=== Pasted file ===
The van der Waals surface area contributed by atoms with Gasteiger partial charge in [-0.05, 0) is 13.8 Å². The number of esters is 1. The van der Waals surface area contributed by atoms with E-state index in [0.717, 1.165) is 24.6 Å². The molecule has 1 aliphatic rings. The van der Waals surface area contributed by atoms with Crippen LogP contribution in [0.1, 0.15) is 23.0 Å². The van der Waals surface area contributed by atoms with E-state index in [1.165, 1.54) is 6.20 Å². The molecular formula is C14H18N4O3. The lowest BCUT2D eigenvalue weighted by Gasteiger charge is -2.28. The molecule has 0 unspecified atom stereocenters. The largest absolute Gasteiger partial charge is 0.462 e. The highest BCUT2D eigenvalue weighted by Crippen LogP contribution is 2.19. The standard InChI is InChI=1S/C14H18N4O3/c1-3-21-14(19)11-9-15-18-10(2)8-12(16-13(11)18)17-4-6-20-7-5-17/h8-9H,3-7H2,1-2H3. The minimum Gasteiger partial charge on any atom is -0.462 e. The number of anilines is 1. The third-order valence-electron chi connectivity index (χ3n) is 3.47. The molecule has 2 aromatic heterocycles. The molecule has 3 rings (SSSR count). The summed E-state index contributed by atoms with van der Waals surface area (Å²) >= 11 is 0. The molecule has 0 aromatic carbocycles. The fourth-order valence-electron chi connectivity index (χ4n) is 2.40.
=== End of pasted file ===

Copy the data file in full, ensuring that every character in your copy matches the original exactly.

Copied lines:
The van der Waals surface area contributed by atoms with Gasteiger partial charge in [-0.05, 0) is 13.8 Å². The number of esters is 1. The van der Waals surface area contributed by atoms with E-state index in [0.717, 1.165) is 24.6 Å². The molecule has 1 aliphatic rings. The van der Waals surface area contributed by atoms with Crippen LogP contribution in [0.1, 0.15) is 23.0 Å². The van der Waals surface area contributed by atoms with E-state index in [1.165, 1.54) is 6.20 Å². The molecular formula is C14H18N4O3. The lowest BCUT2D eigenvalue weighted by Gasteiger charge is -2.28. The molecule has 0 unspecified atom stereocenters. The largest absolute Gasteiger partial charge is 0.462 e. The highest BCUT2D eigenvalue weighted by Crippen LogP contribution is 2.19. The standard InChI is InChI=1S/C14H18N4O3/c1-3-21-14(19)11-9-15-18-10(2)8-12(16-13(11)18)17-4-6-20-7-5-17/h8-9H,3-7H2,1-2H3. The minimum Gasteiger partial charge on any atom is -0.462 e. The number of anilines is 1. The third-order valence-electron chi connectivity index (χ3n) is 3.47. The molecule has 2 aromatic heterocycles. The molecule has 3 rings (SSSR count). The summed E-state index contributed by atoms with van der Waals surface area (Å²) >= 11 is 0. The molecule has 0 aromatic carbocycles. The fourth-order valence-electron chi connectivity index (χ4n) is 2.40.